Petition Number: P-06-1312

Petition title: To help improve water quality in the River Usk by upgrading sewage systems in the Usk valley

Text of petition:

The River Usk is a Site of Special Scientific Interest and a Special Area of Conservation. Yet water quality in the River Usk is such that 88% of its water bodies are failing to meet their targets. Improvement targets could be set. (For example: 50% by the end of 2023, 25% by 2024 & so on). Salmon, sea trout and eels are all seriously on the decline. Ranunculus weed growth in the river has virtually disappeared. People who wild swim in the river are at risk of picking up infections.

Yet what is happening to help prevent this decline? Welsh Water is a not for profit organization and has been for 20 years. Without the need to pay dividends to shareholders, such funds could have been invested into upgrading sewage systems throughout Wales. It is ironic that water from the River Usk is pumped from Prioress Mill to Llandegfedd Reservoir for consumption in South Wales. Natural Resources Wales is meant to enforce water quality standards, but it is widely perceived as ineffective. Agricultural pollution and soil run off are also significant parts of the problem. Climate change with increased droughts and flooding also causes complications. The Well-being of Future Generations Wales Act 2015 is meant to help the natural environment for future generations, but this is clearly not happening. We call on the Senedd to ensure that Welsh Water invests sufficient funds to upgrade sewage treatment systems in the Usk valley to help the River Usk to return to its former glory.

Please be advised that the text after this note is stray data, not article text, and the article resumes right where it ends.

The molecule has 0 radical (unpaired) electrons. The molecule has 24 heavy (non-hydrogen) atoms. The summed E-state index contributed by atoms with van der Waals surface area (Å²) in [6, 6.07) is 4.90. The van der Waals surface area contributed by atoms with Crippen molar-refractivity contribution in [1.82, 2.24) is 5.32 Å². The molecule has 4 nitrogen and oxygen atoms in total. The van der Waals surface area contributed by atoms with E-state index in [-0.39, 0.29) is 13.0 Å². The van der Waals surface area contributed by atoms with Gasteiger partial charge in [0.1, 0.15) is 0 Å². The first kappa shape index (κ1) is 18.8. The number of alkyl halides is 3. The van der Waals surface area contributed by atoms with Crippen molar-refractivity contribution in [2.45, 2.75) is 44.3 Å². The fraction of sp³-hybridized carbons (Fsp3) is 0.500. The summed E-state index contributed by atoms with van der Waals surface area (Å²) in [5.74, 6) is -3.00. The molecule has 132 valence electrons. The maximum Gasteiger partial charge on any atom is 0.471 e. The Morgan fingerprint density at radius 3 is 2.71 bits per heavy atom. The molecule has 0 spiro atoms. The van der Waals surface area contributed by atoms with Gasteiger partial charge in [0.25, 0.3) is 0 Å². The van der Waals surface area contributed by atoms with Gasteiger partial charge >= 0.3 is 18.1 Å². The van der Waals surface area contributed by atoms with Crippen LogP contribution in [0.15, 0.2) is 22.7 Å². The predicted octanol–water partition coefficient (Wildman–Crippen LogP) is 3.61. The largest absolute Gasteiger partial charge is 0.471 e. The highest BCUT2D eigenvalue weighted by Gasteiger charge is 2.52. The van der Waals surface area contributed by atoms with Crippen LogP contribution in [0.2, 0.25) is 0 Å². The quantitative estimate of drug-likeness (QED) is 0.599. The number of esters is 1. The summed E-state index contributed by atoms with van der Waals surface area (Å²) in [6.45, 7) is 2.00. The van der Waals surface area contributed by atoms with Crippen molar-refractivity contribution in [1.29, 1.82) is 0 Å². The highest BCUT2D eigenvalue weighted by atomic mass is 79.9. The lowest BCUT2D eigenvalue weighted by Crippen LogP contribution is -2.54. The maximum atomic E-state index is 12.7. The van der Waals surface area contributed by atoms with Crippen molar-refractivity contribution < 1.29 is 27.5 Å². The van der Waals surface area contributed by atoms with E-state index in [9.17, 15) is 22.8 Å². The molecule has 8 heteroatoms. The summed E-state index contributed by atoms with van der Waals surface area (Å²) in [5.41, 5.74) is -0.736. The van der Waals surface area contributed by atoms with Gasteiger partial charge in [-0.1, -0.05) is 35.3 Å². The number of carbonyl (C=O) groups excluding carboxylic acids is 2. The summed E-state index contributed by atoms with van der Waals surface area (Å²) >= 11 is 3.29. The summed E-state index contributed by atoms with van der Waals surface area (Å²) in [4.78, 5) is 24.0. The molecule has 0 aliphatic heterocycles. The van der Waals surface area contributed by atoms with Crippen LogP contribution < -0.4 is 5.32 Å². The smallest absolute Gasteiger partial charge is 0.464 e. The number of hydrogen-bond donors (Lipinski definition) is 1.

The River Usk is one of seven Rivers in Wales designated as a Special Area of Conservation (SAC) where key species are protected under the Habitats Regulations. It is designated for seven key feature.

1.1.            Assessing water quality

The Water Framework Directive (England and Wales) Regulations 2017 (WFD) are the primary mechanism for assessing and managing the water environment. They place a statutory duty on the Welsh Ministers to prevent deterioration and improve all water bodies to good status by 2027.  

‘All water bodies’ refers to all surface waters - rivers, lakes, transitional and coastal waters - as well as groundwater. The WFD aims to:  

§  reduce pollution and improve the condition of aquatic ecosystems;  

§  promote the sustainable use of water; and  

§  reduce the effects of floods and droughts. 

The WFD is implemented in stages based on river basins, rather than national or political boundaries, through River Basin Management Plans (RBMPs), developed for each River Basin District (RBD). The River Usk is featured in the Severn RBMP, which the Environment Agency leads on due to the cross-border geography of this river basin.